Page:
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Make sure spending doesn't trip up your New Year's resolutions

Key Points
  • More than half of people who make New Year's resolutions spend on materials and supplies in pursuit of their goals.
  • Making a purchase won't necessarily help. Before you invest in gear, assess the habits you'll need to make or break to have that resolution stick.
  • Look for opportunities to reduce that up-front investment with used equipment, and free trials and classes. 
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How much are you willing to shell out in the hopes of making your New Year's resolution stick?

New survey data from software maker Quicken found that 56 percent of people who make New Year's resolutions spend money to stay on track – often hundreds or even thousands of dollars. (See chart below.) The company polled 1,036 adults in late December.

The potential payoff: Consumers in the poll who had invested in their resolutions were 25 percent more likely to have stuck with them for a year or more, said Aimee Young, chief marketing officer for Quicken.

New Years resolutions spending

Spending Respondents
Less than $100,33.33%
$100 to $500,40.14%
"$500 to $1,000"13.95%
"$1,000 to $2,000"7.82%
"$2,000 to $3,000"2.72%
"$3,000 to $4,000"0.34%
"$4,000 to $5,000"0.34%
"More than $5,000"1.36%

The tie-in isn't too surprising for some resolutions. Exercising more, for example, easily goes hand in hand with outlays for gym memberships, classes and fitness gear.

But Quicken also found that spending is common among people making financial resolutions such as paying down debt or saving money. Among those making financial resolutions, 51 percent said their resolution spending runs $500 or more.

(Presumably, that cohort might include people paying for budgeting software or a financial planning consult, as well as those making moves like buying a better coffee machine in a bid to eliminate their daily trip to Starbucks.)

From a psychology standpoint, it makes sense that consumers think shopping will help them stick to a New Year's resolution, said consumer psychologist Kit Yarrow.

"Usually resolutions require you to not do something: not spend money, not eat, not indulge yourself," she said. "That's counter to what people think of as a solution.

"We naturally gravitate toward doing things," Yarrow added.

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Financial resolutions to ring in the new year

Purchasing something makes people feel like they are making some progress toward keeping a resolution, and making a firmer commitment to it, said Yarrow, who is also a professor emerita of psychology and marketing at Golden Gate University in San Francisco.

Yet that doesn't make resolution-related spending a good idea. The odds of keeping a resolution aren't in your favor. Commitment to New Year's pledges often wanes by mid-February, Yarrow said.

Done wrong, resolution spending could become an expensive reminder that you didn't meet your goals — one that can linger in the form of a credit card balance or even new debt in those form of recurring monthly gym membership payments.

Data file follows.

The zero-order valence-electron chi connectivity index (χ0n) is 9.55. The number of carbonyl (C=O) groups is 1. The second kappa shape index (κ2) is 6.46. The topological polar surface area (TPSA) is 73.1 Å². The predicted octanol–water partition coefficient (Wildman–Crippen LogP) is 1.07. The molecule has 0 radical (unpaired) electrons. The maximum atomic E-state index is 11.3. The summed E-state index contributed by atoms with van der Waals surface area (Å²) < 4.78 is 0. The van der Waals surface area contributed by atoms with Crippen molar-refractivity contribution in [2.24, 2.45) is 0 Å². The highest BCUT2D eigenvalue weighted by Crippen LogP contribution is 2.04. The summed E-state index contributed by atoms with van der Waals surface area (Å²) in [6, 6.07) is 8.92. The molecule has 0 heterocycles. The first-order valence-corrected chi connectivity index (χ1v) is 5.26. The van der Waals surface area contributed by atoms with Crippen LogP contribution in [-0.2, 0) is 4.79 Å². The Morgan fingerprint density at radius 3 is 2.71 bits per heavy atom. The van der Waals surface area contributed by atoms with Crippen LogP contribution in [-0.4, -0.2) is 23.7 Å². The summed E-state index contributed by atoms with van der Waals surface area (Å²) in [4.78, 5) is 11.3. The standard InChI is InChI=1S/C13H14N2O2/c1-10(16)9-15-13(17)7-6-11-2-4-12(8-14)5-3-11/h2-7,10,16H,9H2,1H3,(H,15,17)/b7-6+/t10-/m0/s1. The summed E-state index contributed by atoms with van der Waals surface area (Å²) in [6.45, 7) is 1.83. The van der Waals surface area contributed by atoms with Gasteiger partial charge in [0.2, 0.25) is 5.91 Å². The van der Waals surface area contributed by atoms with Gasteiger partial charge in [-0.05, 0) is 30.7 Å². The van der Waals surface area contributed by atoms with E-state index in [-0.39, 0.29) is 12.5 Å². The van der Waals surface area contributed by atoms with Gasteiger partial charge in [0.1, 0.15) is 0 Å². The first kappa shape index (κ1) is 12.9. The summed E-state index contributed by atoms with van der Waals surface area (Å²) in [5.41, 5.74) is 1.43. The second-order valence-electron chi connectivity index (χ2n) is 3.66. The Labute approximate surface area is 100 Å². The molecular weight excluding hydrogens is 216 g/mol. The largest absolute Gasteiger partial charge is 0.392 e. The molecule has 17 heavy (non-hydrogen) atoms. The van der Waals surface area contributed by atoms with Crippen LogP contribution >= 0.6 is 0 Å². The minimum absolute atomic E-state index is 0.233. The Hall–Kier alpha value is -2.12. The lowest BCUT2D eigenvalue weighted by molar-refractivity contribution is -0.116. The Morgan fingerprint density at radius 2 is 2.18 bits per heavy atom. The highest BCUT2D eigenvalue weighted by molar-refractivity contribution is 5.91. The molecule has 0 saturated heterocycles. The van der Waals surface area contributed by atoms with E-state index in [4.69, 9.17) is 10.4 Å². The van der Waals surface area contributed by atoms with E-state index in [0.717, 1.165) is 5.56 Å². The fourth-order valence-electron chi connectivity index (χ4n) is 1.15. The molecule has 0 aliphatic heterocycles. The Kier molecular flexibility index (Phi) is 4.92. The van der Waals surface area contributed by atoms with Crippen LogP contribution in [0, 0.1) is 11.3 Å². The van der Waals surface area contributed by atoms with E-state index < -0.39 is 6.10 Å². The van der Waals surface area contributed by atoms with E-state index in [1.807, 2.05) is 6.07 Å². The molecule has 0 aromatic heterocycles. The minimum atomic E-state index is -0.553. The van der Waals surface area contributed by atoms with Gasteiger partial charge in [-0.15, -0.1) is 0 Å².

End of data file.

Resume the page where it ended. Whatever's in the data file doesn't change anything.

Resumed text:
Here's how boost your odds of success:

Assess your resolutions

"The first, most important step is that you outline your resolution and understand the steps you need to make it," said consumer savings expert Andrea Woroch. "Otherwise, you're just going to waste money."

Think about the core issues of habits you need to break or create to make your resolution work, she said. Buying something may not be the solution.

For example, signing that contract for a yearlong gym membership won't miraculously free up time in your hectic schedule to hit that group HIIT class, or be the magic bullet that gets you excited about exercise.

Reduce your up-front investment

List out all the purchases you think are important to reach your goal, Woroch said. Then divide those into needs and wants, and which items are required at the outset versus those that can wait.

Then be strategic about that up-front investment. Comparison shop, and stack sales and coupons.

Usually resolutions require you to not do something: not spend money, not eat, not indulge yourself. That's counter to what people think of as a solution. We naturally gravitate toward doing things.
Kit Yarrow
consumer psychologist

Consider buying used, at least at the outset. Woroch got an old spin bike for $150 when a local gym was updating its equipment; Facebook Marketplace, Nextdoor and other local sites often have cheap — or even free — gear that could help you get started for less.

Don't forget about free opportunities, either. Rotate through free trials at different fitness studios and gyms near you to figure out what you like before you commit to a paid membership, she said. If your aim is to learn a new skill, look for free classes at places such as your local library or specialty retailers. (Home Depot offers free workshops on topics such as installing ceiling fans, while Williams Sonoma's lineup of technique classes includes some no-cost options like knife skills.)

Reward yourself

Keep your initial investments small, and think about further goal-related purchases as rewards for sticking with it or achieving particular milestones, Yarrow said.

For example, if you can consistently make it out the door with your home-brewed coffee every morning for two weeks, then sure, get that better travel mug as motivation to continue the behavior. Made it to the one-month mark? Go for the better coffeemaker.

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